Building a business in a class


Well what a whirlwind three years it has been since I declared my journalism major. As I am writing this blog, I am finishing my capstone and drinking a coffee. I am also celebrating the freedom of being a second semester senior and relishing in the fact that I will fly home tomorrow with my partner.

Entrepreneurial Media was a useful class, but I think I learned more about my classmates than the actual learning objectives. It was a unique bonding experience to be thrown into a mix of journalism majors and expected to create business plans for companies we invented. The journalism major as a whole doesn’t usually include many classes in how to create a business so the sheer effort it took to build something from the ground up kept us connected.

Since the journalism major has three tracts (public relations, advertising and news) and many of us choose to double major, a few students – myself included – felt that the distribution of talent was uneven. For example, putting two or more PR majors in a group and then judging their presentation against a presentation put together by three news majors might not have resulted in consistent presentations.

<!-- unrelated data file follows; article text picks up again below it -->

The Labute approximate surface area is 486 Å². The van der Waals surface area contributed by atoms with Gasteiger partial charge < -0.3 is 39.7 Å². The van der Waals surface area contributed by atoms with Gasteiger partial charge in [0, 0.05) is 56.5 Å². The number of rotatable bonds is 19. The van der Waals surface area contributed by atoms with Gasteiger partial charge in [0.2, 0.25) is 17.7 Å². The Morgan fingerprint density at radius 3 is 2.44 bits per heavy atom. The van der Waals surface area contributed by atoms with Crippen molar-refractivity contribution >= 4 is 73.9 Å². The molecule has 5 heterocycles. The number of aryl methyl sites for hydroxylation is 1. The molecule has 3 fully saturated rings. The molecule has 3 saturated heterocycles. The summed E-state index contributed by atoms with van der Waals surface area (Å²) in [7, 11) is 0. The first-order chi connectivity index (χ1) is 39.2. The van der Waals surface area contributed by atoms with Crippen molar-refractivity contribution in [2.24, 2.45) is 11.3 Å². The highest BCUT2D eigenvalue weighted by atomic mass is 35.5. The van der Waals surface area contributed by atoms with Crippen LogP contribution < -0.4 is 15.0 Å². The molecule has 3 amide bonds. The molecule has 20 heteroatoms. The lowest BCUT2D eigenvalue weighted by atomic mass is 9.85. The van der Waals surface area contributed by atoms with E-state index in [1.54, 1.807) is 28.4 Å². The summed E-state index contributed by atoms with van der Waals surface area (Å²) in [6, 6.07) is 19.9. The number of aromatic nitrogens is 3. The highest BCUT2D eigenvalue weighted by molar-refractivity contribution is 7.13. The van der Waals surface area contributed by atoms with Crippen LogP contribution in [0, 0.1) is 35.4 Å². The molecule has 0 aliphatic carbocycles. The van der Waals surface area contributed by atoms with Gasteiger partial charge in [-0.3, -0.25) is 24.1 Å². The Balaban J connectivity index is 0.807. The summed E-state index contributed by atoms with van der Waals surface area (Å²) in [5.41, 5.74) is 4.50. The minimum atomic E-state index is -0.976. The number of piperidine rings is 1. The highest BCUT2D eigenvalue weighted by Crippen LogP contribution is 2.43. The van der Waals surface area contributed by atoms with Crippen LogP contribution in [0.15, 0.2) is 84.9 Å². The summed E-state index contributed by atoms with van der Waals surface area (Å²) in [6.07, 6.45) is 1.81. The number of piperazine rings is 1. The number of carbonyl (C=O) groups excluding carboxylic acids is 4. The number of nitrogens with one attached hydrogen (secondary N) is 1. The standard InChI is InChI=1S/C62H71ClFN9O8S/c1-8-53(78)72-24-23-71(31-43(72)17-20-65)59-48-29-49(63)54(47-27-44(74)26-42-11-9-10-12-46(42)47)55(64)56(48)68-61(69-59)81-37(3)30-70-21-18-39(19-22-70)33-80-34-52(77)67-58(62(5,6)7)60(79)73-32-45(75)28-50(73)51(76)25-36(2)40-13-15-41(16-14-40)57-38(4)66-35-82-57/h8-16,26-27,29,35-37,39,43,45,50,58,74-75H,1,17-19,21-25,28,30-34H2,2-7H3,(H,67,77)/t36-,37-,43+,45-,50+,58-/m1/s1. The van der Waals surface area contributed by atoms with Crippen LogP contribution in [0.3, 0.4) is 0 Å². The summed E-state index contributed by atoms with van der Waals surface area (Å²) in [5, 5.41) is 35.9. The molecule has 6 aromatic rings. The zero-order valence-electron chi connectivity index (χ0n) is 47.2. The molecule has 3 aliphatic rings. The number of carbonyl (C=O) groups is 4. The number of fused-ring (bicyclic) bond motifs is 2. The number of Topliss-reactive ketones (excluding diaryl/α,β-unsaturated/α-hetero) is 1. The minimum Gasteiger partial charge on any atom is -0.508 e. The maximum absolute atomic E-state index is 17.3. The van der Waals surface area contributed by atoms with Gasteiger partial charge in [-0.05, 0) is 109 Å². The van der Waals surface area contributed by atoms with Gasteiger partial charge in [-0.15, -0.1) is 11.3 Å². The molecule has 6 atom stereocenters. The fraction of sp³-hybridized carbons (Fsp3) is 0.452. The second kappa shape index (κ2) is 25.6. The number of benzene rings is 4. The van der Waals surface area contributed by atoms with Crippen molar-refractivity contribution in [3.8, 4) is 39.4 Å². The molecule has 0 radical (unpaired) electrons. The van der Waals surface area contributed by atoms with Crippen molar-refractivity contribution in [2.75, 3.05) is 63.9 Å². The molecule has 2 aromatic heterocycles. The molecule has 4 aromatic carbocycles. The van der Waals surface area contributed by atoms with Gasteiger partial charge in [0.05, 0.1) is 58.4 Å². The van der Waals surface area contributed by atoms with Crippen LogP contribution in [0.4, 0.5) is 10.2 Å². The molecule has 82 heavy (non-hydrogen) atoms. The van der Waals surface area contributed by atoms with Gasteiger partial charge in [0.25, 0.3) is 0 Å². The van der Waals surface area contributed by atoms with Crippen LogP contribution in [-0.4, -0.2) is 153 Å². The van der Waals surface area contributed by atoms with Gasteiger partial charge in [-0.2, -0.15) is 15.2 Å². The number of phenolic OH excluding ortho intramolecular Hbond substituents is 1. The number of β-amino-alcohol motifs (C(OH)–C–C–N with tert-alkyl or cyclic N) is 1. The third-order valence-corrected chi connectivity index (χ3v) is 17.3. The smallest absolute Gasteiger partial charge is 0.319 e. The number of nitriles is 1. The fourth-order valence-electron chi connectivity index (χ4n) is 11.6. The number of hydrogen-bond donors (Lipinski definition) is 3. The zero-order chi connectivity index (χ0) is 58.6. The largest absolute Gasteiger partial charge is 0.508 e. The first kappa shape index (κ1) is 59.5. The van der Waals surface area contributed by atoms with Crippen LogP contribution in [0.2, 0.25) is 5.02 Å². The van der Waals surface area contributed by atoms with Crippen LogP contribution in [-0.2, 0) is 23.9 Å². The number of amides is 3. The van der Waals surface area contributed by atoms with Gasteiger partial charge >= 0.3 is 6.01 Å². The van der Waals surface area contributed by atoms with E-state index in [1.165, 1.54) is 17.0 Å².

That being said the group I worked with was wonderful. Given that we are all involved in the student newspaper we built a business designed to restore the public’s trust in mass media. It was a lofty goal and one that probably could have used some PR gloss and graphic design shine to make it truly sparkle. Nevertheless the three of us were as proud of Tripartisan as we could be.

Our business plan addressed what we felt, as millennials, is lacking in the mainstream media. Ask any millennial and they’ll tell you they’re overworked, underpaid and underemployed. Our consumption of media is limited to what we can enjoy from social media in the few free minutes we have during the week. The media has yet to fully grasp this and thus generally publishes articles attacking our generation rather than working to understand our demographic. Tripartisan embraced the millennial generation’s tendency to question, their need for quick consumption and their overall distrust of anyone telling them they have all the answers. We built Tripartisan for ourselves and for Generation Z.